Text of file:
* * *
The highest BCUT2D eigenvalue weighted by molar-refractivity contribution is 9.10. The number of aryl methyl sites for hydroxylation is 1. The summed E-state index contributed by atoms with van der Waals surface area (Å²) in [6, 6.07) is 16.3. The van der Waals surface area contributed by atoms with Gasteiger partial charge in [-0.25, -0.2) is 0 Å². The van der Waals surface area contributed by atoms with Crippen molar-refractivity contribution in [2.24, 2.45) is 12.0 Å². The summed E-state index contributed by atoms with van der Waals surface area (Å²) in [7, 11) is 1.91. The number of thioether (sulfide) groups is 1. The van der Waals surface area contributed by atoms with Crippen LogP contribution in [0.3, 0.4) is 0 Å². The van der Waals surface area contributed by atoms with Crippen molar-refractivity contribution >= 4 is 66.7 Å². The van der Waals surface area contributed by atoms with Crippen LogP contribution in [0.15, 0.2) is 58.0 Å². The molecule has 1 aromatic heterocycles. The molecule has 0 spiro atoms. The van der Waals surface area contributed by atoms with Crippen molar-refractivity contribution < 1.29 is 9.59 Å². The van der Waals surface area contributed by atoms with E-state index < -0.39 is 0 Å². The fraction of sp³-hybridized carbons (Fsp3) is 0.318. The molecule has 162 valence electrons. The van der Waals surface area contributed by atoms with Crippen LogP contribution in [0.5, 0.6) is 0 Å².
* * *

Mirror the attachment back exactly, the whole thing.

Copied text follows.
The highest BCUT2D eigenvalue weighted by molar-refractivity contribution is 9.10. The number of aryl methyl sites for hydroxylation is 1. The summed E-state index contributed by atoms with van der Waals surface area (Å²) in [6, 6.07) is 16.3. The van der Waals surface area contributed by atoms with Gasteiger partial charge in [-0.25, -0.2) is 0 Å². The van der Waals surface area contributed by atoms with Crippen molar-refractivity contribution in [2.24, 2.45) is 12.0 Å². The summed E-state index contributed by atoms with van der Waals surface area (Å²) in [7, 11) is 1.91. The number of thioether (sulfide) groups is 1. The van der Waals surface area contributed by atoms with Crippen LogP contribution in [0.3, 0.4) is 0 Å². The van der Waals surface area contributed by atoms with Crippen molar-refractivity contribution >= 4 is 66.7 Å². The van der Waals surface area contributed by atoms with Crippen LogP contribution in [0.15, 0.2) is 58.0 Å². The molecule has 1 aromatic heterocycles. The molecule has 0 spiro atoms. The van der Waals surface area contributed by atoms with Crippen molar-refractivity contribution < 1.29 is 9.59 Å². The van der Waals surface area contributed by atoms with E-state index < -0.39 is 0 Å². The fraction of sp³-hybridized carbons (Fsp3) is 0.318. The molecule has 162 valence electrons. The van der Waals surface area contributed by atoms with Crippen LogP contribution in [0.5, 0.6) is 0 Å².